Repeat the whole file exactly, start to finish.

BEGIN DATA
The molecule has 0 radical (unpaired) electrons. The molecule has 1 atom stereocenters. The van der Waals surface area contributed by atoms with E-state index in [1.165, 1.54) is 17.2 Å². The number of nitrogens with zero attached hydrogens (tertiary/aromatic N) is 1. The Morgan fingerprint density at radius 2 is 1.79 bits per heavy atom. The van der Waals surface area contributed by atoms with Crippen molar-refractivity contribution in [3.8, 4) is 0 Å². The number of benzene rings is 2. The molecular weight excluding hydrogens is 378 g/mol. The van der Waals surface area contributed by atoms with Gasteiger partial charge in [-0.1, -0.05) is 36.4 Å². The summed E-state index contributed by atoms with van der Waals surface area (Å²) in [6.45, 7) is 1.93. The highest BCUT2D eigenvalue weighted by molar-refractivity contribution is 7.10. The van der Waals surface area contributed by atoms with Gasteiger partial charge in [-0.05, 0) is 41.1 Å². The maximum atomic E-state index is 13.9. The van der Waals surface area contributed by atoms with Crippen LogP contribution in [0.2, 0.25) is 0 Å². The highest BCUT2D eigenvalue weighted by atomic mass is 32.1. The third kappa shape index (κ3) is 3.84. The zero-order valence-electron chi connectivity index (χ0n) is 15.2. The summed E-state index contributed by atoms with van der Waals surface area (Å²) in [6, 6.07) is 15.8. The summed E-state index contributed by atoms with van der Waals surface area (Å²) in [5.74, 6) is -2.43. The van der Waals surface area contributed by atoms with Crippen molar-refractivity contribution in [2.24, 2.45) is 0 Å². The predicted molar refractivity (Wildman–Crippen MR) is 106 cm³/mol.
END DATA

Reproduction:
The molecule has 0 radical (unpaired) electrons. The molecule has 1 atom stereocenters. The van der Waals surface area contributed by atoms with E-state index in [1.165, 1.54) is 17.2 Å². The number of nitrogens with zero attached hydrogens (tertiary/aromatic N) is 1. The Morgan fingerprint density at radius 2 is 1.79 bits per heavy atom. The van der Waals surface area contributed by atoms with Crippen molar-refractivity contribution in [3.8, 4) is 0 Å². The number of benzene rings is 2. The molecular weight excluding hydrogens is 378 g/mol. The van der Waals surface area contributed by atoms with Gasteiger partial charge in [-0.1, -0.05) is 36.4 Å². The summed E-state index contributed by atoms with van der Waals surface area (Å²) in [6.45, 7) is 1.93. The highest BCUT2D eigenvalue weighted by molar-refractivity contribution is 7.10. The van der Waals surface area contributed by atoms with Gasteiger partial charge in [-0.05, 0) is 41.1 Å². The maximum atomic E-state index is 13.9. The van der Waals surface area contributed by atoms with Crippen LogP contribution in [0.2, 0.25) is 0 Å². The highest BCUT2D eigenvalue weighted by atomic mass is 32.1. The third kappa shape index (κ3) is 3.84. The zero-order valence-electron chi connectivity index (χ0n) is 15.2. The summed E-state index contributed by atoms with van der Waals surface area (Å²) in [6, 6.07) is 15.8. The summed E-state index contributed by atoms with van der Waals surface area (Å²) in [5.74, 6) is -2.43. The van der Waals surface area contributed by atoms with Crippen molar-refractivity contribution in [2.24, 2.45) is 0 Å². The predicted molar refractivity (Wildman–Crippen MR) is 106 cm³/mol.